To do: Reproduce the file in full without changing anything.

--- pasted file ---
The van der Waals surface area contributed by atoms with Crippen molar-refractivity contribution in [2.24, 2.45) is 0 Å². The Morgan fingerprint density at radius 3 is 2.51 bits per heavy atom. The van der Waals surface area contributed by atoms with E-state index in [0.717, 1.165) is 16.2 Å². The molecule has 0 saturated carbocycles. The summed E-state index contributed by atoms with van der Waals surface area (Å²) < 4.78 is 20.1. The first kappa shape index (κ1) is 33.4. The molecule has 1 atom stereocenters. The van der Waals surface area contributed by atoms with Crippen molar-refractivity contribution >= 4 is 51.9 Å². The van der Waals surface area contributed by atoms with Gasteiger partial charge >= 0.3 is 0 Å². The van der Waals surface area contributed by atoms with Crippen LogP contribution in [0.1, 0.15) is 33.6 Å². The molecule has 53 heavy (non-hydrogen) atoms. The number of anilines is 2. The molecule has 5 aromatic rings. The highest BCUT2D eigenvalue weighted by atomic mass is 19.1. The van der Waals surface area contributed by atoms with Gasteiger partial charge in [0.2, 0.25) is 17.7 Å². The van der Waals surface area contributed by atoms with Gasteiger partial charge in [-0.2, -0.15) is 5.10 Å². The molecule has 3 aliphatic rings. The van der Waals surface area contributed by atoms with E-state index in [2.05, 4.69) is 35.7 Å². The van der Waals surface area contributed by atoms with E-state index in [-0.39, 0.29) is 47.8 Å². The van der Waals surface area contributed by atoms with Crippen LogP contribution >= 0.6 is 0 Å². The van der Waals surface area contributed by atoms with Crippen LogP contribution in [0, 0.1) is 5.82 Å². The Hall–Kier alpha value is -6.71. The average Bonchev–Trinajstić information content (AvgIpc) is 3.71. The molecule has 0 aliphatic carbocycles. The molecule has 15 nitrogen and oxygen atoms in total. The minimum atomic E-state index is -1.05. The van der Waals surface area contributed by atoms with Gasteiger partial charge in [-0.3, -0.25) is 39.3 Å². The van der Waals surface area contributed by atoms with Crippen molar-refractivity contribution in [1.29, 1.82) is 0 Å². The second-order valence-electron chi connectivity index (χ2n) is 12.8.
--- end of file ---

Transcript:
The van der Waals surface area contributed by atoms with Crippen molar-refractivity contribution in [2.24, 2.45) is 0 Å². The Morgan fingerprint density at radius 3 is 2.51 bits per heavy atom. The van der Waals surface area contributed by atoms with E-state index in [0.717, 1.165) is 16.2 Å². The molecule has 0 saturated carbocycles. The summed E-state index contributed by atoms with van der Waals surface area (Å²) < 4.78 is 20.1. The first kappa shape index (κ1) is 33.4. The molecule has 1 atom stereocenters. The van der Waals surface area contributed by atoms with Crippen molar-refractivity contribution >= 4 is 51.9 Å². The van der Waals surface area contributed by atoms with Gasteiger partial charge >= 0.3 is 0 Å². The van der Waals surface area contributed by atoms with Crippen LogP contribution in [0.1, 0.15) is 33.6 Å². The molecule has 53 heavy (non-hydrogen) atoms. The number of anilines is 2. The molecule has 5 aromatic rings. The highest BCUT2D eigenvalue weighted by atomic mass is 19.1. The van der Waals surface area contributed by atoms with Gasteiger partial charge in [0.2, 0.25) is 17.7 Å². The van der Waals surface area contributed by atoms with Gasteiger partial charge in [-0.2, -0.15) is 5.10 Å². The molecule has 3 aliphatic rings. The van der Waals surface area contributed by atoms with E-state index in [2.05, 4.69) is 35.7 Å². The van der Waals surface area contributed by atoms with E-state index in [-0.39, 0.29) is 47.8 Å². The van der Waals surface area contributed by atoms with Crippen LogP contribution >= 0.6 is 0 Å². The van der Waals surface area contributed by atoms with Crippen LogP contribution in [0, 0.1) is 5.82 Å². The Hall–Kier alpha value is -6.71. The average Bonchev–Trinajstić information content (AvgIpc) is 3.71. The molecule has 0 aliphatic carbocycles. The molecule has 15 nitrogen and oxygen atoms in total. The minimum atomic E-state index is -1.05. The van der Waals surface area contributed by atoms with Gasteiger partial charge in [-0.3, -0.25) is 39.3 Å². The van der Waals surface area contributed by atoms with Crippen molar-refractivity contribution in [1.29, 1.82) is 0 Å². The second-order valence-electron chi connectivity index (χ2n) is 12.8.